Resource temperature, Tgeo (°C) Fig. 9. Resource temperature vs. unit cost and net power for Kalina cycle.

7000 Kalina Cycle

there must be an optimum pressure yielding a maximum net power for the cycle. A similar study for the Kalina cycle gives an optimum ammonia pressure of 12.2 MPa (Fig. 12 and Table 5). Thermodynamic explanation of the process to yield an optimum pressure is analogous to a flash cycle. Optimum plants in terms of maximum net power, thermal and exergetic efficiency were selected according to properties of Kutahya–Simav geothermal region at medium temperature. These plants were optimized according to various parameters. The optimization process was performed to minimize the exergy losses of the units of the geothermal power plants. Optimal operating conditions were determined for the net power of these cycles. The

Net power (kW)

6500

6000

5500

5000

4500

4000 10000

11000

12000

13000

14000

15000

Turbine inlet pressure (kPa) Fig. 12. Turbine inlet pressure vs. net power for Kalina cycle.

48

A. Coskun et al. / Energy Conversion and Management 78 (2014) 39–49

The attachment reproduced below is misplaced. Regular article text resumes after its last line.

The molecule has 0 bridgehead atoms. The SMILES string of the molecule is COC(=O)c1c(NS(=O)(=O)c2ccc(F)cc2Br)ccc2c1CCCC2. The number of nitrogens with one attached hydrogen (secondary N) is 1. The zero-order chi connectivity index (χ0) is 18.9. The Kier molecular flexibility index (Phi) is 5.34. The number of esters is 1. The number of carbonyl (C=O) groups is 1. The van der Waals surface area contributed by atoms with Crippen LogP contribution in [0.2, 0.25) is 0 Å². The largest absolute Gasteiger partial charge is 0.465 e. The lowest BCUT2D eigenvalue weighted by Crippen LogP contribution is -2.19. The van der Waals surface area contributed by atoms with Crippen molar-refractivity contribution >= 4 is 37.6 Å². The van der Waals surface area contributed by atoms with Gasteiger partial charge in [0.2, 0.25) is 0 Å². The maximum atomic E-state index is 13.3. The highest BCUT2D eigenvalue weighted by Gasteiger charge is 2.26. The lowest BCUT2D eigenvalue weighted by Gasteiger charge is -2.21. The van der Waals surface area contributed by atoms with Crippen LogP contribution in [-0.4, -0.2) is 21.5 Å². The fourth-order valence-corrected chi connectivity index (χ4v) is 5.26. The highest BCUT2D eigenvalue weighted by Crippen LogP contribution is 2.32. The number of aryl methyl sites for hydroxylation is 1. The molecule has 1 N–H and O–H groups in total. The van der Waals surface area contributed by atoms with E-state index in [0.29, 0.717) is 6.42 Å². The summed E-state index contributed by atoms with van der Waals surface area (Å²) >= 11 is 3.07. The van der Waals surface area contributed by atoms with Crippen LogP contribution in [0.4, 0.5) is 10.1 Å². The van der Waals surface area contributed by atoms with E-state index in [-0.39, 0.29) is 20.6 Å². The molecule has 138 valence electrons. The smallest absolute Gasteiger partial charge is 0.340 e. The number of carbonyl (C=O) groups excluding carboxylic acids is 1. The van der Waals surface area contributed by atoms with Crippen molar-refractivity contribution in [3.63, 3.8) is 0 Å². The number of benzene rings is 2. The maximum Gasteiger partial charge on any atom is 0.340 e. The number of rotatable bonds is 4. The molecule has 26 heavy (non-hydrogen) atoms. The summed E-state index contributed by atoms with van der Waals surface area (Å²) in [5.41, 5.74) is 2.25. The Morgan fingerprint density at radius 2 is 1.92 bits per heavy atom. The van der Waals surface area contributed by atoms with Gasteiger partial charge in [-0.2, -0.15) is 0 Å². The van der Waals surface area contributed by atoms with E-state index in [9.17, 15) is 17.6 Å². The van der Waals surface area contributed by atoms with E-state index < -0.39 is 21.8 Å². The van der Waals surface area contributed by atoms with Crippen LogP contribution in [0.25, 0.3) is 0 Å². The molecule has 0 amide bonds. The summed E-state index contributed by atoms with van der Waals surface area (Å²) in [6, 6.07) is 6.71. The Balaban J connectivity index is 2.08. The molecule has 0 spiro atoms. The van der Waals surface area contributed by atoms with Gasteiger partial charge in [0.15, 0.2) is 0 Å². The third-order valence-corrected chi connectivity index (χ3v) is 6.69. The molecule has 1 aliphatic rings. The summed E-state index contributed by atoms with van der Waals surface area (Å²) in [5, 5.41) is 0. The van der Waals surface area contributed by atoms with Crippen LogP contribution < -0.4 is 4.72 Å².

about 50% greater than that in the double flash cycle. In Kalina cycle, the ammonia–water mixture has a varying boiling and condensing temperatures. This leads to a higher optimum turbine inlet pressure. The net power, thermal efficiency and exergetic efficiency of the cycle is higher in Kalina cycle compared to other cycles. This is partly due to high values of enthalpy for ammonia at high pressure. The power outputs in binary and double-flash cycles are close but much smaller than Kalina cycle. DiPippo [7] also points out that Kalina cycle can theoretically produce 50% more power than binary (and double flash) cycles but this is not the case in actual operations. Kalina cycle produces more power for the same resource by decreasing the geothermal temperature to lower values at the plant outlet. Kalina cycle is a new technology compared to flash and binary cycles and technologic developments may allow this performance to be approached in the future. The results indicate that at optimum pressures, the power output in combined cycle is 18% greater than that in double flash cycle and 13% greater than that in binary cycle (Table 5). The power output comparison of these four cycles also holds for the energy and exergy efficiencies since the energy and exergy input to all cycles are the same. The first law and second law efficiencies of Kalina cycle are determined to be 10.6% and 59.3%, respectively. These efficiencies are 8.2% and 45.6% for combined cycle, 7.2% and 40.3% for binary cycle and 6.9% and 38.5% for double flash cycle (Table 5). The study also includes the effect of ammonia concentration on the net power. The net power decreases to a certain value, and then increases again as the mass percentage of ammonia increases, as shown in Fig. 13. Exergy analysis can be used for selecting the most suitable geothermal cycle and optimization of cycle operation. It also allows determination of losses for the system components and the entire cycle. The minimization of losses allows the system to perform better and consequently power output is maximized. Exergy analysis